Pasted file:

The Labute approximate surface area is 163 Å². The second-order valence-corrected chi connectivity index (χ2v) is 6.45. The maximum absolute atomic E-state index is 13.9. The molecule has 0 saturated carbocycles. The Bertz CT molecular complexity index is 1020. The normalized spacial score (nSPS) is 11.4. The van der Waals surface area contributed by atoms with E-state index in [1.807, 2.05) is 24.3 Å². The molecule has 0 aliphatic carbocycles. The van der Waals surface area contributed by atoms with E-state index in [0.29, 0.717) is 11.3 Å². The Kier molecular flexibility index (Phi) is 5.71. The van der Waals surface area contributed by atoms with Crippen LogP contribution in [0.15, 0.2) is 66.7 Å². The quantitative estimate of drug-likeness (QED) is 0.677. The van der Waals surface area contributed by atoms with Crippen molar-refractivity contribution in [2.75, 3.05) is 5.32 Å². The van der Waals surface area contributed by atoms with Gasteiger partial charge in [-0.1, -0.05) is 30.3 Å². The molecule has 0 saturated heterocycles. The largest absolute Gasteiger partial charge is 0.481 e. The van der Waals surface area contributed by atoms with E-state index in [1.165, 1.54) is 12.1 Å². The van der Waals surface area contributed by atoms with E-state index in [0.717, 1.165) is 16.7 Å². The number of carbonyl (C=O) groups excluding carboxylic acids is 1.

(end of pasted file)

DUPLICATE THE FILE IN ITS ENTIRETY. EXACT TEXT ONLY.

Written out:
The Labute approximate surface area is 163 Å². The second-order valence-corrected chi connectivity index (χ2v) is 6.45. The maximum absolute atomic E-state index is 13.9. The molecule has 0 saturated carbocycles. The Bertz CT molecular complexity index is 1020. The normalized spacial score (nSPS) is 11.4. The van der Waals surface area contributed by atoms with E-state index in [1.807, 2.05) is 24.3 Å². The molecule has 0 aliphatic carbocycles. The van der Waals surface area contributed by atoms with E-state index in [0.29, 0.717) is 11.3 Å². The Kier molecular flexibility index (Phi) is 5.71. The van der Waals surface area contributed by atoms with Crippen LogP contribution in [0.15, 0.2) is 66.7 Å². The quantitative estimate of drug-likeness (QED) is 0.677. The van der Waals surface area contributed by atoms with Crippen molar-refractivity contribution in [2.75, 3.05) is 5.32 Å². The van der Waals surface area contributed by atoms with Gasteiger partial charge in [-0.1, -0.05) is 30.3 Å². The molecule has 0 saturated heterocycles. The largest absolute Gasteiger partial charge is 0.481 e. The van der Waals surface area contributed by atoms with E-state index in [1.165, 1.54) is 12.1 Å². The van der Waals surface area contributed by atoms with E-state index in [0.717, 1.165) is 16.7 Å². The number of carbonyl (C=O) groups excluding carboxylic acids is 1.